Victorian Premier Daniel Andrews has vowed to overhaul a “broken” family violence support system after a report called for sweeping reforms to prevent and respond to the problem.
After 13 months and 25 days of hearings, the Royal Commission into Family Violence has given 227 recommendations to the State Government and said all parts of the domestic violence system were overwhelmed.
Mr Andrews said the State Government would implement all of the report’s recommendations.
“We’ll overhaul our broken support system from the bottom up,” he said.
“We’ll punish the perpetrators of this violence, we’ll listen to the people who survive it and we will change the culture that created it.”
Mr Andrews said last year 37 Victorians had been murder by a family member.
“We failed every single one of them,” he said.
“Family violence is a silent crime deployed by cowards behind closed doors.
“It’s Australia’s number one law and order issue but it’s taken us too long to admit it.”
The commission recommended the creation of 17 support and safety hubs to act as one-stop-shops for family violence victims.
The hubs would act as a single entry point for victims and would perform risk assessments, provide assistance and arrange emergency accommodation.
“There must be clear entry points into, and pathways between different parts of the system, to make the experience of seeking help as supportive and seamless as possible,” the report said.
The commission also called for changes to Victoria Police structure to make family violence a core business.
It said police, the courts and support services were not equipped to meet the high level of demand, and that efforts to hold perpetrators to account were grossly inadequate.
The commission’s recommendations included a revised risk assessment framework, to identify the risk of family violence as low, medium or high.
Report finds ‘serious limitations’ to state’s approach
The commission found Victoria has been at the forefront of family violence policy, and parts of the response remained sound.
But it said there were “serious limitations in the existing approach”.
“We are not responding adequately to the scale and impact of the harm caused by family violence,” the report said.
The commission focused heavily on interaction between family violence victims, police and the court system.
It called for family violence education programs for police, and for a trial to use body cameras to collect statements and evidence at family violence scenes.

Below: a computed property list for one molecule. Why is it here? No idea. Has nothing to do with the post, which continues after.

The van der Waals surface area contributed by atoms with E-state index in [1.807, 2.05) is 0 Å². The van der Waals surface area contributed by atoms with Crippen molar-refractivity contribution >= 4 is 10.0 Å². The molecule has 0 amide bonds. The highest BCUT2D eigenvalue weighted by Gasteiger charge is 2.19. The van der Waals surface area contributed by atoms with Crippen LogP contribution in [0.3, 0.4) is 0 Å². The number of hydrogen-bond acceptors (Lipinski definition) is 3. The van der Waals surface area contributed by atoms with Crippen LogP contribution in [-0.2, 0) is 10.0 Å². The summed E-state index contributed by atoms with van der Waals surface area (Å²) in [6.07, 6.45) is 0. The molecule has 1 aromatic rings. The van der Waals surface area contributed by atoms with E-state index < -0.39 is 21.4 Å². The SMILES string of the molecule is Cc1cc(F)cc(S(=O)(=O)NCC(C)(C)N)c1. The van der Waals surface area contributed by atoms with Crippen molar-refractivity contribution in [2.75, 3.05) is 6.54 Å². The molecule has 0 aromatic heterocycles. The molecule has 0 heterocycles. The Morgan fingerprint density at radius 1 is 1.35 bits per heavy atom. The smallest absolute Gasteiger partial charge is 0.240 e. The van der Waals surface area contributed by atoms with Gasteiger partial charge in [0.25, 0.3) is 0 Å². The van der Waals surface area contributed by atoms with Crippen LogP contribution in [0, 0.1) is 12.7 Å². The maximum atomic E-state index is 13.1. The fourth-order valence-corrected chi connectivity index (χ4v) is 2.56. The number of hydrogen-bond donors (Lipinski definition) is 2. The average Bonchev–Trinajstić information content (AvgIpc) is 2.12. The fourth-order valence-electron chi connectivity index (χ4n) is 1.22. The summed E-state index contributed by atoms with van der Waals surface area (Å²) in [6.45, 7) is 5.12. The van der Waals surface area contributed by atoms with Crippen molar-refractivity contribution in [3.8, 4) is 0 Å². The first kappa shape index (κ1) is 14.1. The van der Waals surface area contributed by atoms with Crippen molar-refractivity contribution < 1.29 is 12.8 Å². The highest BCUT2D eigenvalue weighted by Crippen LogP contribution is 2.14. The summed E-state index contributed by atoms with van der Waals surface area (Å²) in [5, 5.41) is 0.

It has also asked the Government to consider whether police should be given the power to issue family violence orders in the field.
The report called for specialist Family Violence Courts to be established across the state, with facilities to access family violence service providers.
It asked the Government to introduce legislation so all family violence matters could be heard in such a specialist court within the next five years.
There should also be dedicated funding for perpetrator programs, and better monitoring of attendance at men’s behaviour change programs, the report said.
The report said within a year, family violence leave should be a paid entitlement for full-time employees and an unpaid entitlement to casual employees.
Families told not enough room in crisis accommodation
Justice Marcia Neave, who led the inquiry, said the commission had listened to the stories of survivors and specialists.
She spoke of one victim she called “Susan” who escaped with her four children after years of “horrific” abuse by her husband.
“It began shortly after they married and it escalated when she became pregnant, when he kicked her in the stomach,” Justice Neave said.
“Susan believed she had sheltered her children from the violence, until one of her son’s teachers drew to her attention the fact that one of the children wasn’t speaking at school.”
Justice Neave said Susan and her four children were homeless for about a year and slept in a car park close to the children’s school.
“They parked there because she didn’t have much money for petrol and she wanted to make sure her children went to school and they went to school every single day of the year that they were living in that public park,” she said.
She said Susan was offered some accommodation, but only on the basis she could take two of her children because there was not enough room for four.
“They stayed, living in their car and in a tent for some of the time,” Justice Neave said.
“Ultimately, she was helped by a chaplain at her children’s school.”
The Commission said it wanted respectful relationships education training in government schools from prep to year 12.
Among the key proposals is a call to establish an independent family violence agency to oversee how the recommendations are implemented.
This post originally appeared on ABC News.
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